True to their word, it's only a little blemish in the paint here or there.
Is it really 50% off? I couldn't find a comparable bike on the internet. There is actually not much out there about this bike at all. But I was drawn to that sweet Shimano Nexus 8 hub. And the one person who did seem to write about it at length in her blog, Jacqueline WayneGuite, really did a nice job. But that's it. Sure there's a forum posting here or there, but it's not much.
I received the bike. I went on to assemble it. OK, I'm not a bike mechanic. The bike was mostly assembled. But there was still quite a bit of work to do. I really should have documented the whole experience, but all I can offer you is what I have from memory. Now Bike Direct offers very little in the form of instructions. They do offer to sell you a video and some tools, but you actually already get the tools with the bike (at least when I bought mine) and the video seems to be a generic bike mechanics course of sorts; not specific to my bike, so not what I was looking for. So all you have left are those few instructions and some sample photos of the bike. That's lame. I don't know if there's much interest in more detailed instructions, so I won't break it down step by step (and it's too late anyway). But in an effort to reduce suffering in this world, I'll share what I've learned.
- Remember this picture (from Bikes Direct), as it is your only real source of information about what goes where on the men's bike (I really wish it were higher resolution) -
- The first thing you are told by the instructions is that you should install the front wheel first. You can if you want to, but you will need to remove it pretty much immediately. Why? Because you got a Windsor Kensington 8, which comes with the front rack and a front fender. You can't install those with the wheel in the way, so you should install both of those first. I hope you kept that plastic widget that protected the tip of the fork (called the dropout), otherwise you'll may be scraping the dropout on the floor, which is not a good thing to do.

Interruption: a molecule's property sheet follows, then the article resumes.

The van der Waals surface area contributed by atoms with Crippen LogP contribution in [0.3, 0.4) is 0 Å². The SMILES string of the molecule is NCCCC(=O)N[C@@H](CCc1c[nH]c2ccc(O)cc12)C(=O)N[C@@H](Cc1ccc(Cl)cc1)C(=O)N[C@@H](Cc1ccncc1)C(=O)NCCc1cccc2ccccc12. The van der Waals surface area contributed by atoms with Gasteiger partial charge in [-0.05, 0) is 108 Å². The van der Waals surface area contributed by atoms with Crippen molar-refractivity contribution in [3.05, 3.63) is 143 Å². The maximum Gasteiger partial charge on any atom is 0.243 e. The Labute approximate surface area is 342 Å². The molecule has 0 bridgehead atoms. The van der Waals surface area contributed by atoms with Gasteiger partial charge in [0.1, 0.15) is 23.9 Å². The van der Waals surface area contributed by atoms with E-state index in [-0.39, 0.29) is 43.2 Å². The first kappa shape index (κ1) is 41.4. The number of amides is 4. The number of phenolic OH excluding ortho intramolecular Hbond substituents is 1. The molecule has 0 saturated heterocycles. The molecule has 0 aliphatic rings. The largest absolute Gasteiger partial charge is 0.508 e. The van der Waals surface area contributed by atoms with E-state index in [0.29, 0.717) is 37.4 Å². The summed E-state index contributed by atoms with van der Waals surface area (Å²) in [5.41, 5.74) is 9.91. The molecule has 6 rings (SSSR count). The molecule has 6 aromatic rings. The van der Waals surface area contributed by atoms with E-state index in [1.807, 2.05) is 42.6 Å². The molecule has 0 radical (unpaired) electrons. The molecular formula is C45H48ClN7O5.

- Might as well setup the stem and handlebars before you do anything. You don't need to tighten them yet, but it might give you more control over the fork to set it up.
- You will need to remove the front brake to install the fender and the front rack. My advice is to put on the fender first and then the rack. Install them one at a time onto the dropout first and then unscrew the brakes (you'll need a 5.5 allen wrench I think). Run the brake screw through the rack first and then the fender. Reinstall the brake, but don't tighten it until you put the wheel back. It should all look like their photo at Bikes Direct -
- After you put the wheel back, you can tighten and use your finger to make sure there's some space between the rim and the left brake pad (left if you are facing the bike, that's the side shown in the picture above)
- I don't know if you can tell, but the top rail in the pic is right against the brake there.
- You have to put together a few pieces to that this setup working. First mount the rack to the rear wheel dropout.
- You can put together the pieces for the top connectors and screw them onto the rack (keep them loose), I think they face out in this pic. I
- think you should flip that little widget on the brake up so that you get some slack, because putting in the two rails is going to be tight. You can thread the rails through those connectors and then mount them to the frame. That left hand rail may be a challenge. As you can see in the picture, it goes through the inside of the brake, not the outside. Also, those connectors may scrape the paint on those rails a lot. I don't know how to prevent that, and I found out too late that they did that.
- To keep the rail from obstructing the break, set the rack to where you want it and then squeeze the two rails together on the end away from the frame. Tighten everything, the screws to the connectors, the screws connecting the rack to the frame. Flip down the brake to make it taut. Make sure that it works and that the rail is not keeping it pressed against the rim.
Now you should be done and can ride that sweet sweet bike. Despite the hours of work, figuring this stuff out, and bitching that I have to do this figuring out, I have to say it's a sweet deal to have one of these at the price you get them.
I hope it helps. Cheers.